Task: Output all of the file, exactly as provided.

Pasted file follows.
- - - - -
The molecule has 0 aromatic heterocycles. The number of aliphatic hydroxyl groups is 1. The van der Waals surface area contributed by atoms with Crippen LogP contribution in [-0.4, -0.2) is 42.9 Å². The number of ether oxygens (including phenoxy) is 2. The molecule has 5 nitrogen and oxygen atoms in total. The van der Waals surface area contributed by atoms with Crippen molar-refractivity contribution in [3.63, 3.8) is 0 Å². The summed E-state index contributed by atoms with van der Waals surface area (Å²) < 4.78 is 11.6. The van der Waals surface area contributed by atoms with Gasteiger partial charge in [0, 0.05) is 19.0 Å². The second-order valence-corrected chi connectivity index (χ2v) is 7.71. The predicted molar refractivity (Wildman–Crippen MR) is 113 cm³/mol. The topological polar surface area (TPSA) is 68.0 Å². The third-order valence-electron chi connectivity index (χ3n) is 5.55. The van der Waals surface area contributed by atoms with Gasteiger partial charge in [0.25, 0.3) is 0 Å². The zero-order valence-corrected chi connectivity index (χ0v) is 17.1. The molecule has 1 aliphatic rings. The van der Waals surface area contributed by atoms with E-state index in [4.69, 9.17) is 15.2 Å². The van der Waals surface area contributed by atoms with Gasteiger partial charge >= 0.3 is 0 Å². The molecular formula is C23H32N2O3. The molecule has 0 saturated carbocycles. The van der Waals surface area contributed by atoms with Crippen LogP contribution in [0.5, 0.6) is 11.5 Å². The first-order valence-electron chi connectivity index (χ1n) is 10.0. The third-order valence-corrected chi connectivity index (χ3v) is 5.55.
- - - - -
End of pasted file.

The molecule has 0 aromatic heterocycles. The number of aliphatic hydroxyl groups is 1. The van der Waals surface area contributed by atoms with Crippen LogP contribution in [-0.4, -0.2) is 42.9 Å². The number of ether oxygens (including phenoxy) is 2. The molecule has 5 nitrogen and oxygen atoms in total. The van der Waals surface area contributed by atoms with Crippen molar-refractivity contribution in [3.63, 3.8) is 0 Å². The summed E-state index contributed by atoms with van der Waals surface area (Å²) < 4.78 is 11.6. The van der Waals surface area contributed by atoms with Gasteiger partial charge in [0, 0.05) is 19.0 Å². The second-order valence-corrected chi connectivity index (χ2v) is 7.71. The predicted molar refractivity (Wildman–Crippen MR) is 113 cm³/mol. The topological polar surface area (TPSA) is 68.0 Å². The third-order valence-electron chi connectivity index (χ3n) is 5.55. The van der Waals surface area contributed by atoms with Gasteiger partial charge in [0.25, 0.3) is 0 Å². The zero-order valence-corrected chi connectivity index (χ0v) is 17.1. The molecule has 1 aliphatic rings. The van der Waals surface area contributed by atoms with E-state index in [4.69, 9.17) is 15.2 Å². The van der Waals surface area contributed by atoms with Gasteiger partial charge >= 0.3 is 0 Å². The molecular formula is C23H32N2O3. The molecule has 0 saturated carbocycles. The van der Waals surface area contributed by atoms with Crippen LogP contribution in [0.5, 0.6) is 11.5 Å². The first-order valence-electron chi connectivity index (χ1n) is 10.0. The third-order valence-corrected chi connectivity index (χ3v) is 5.55.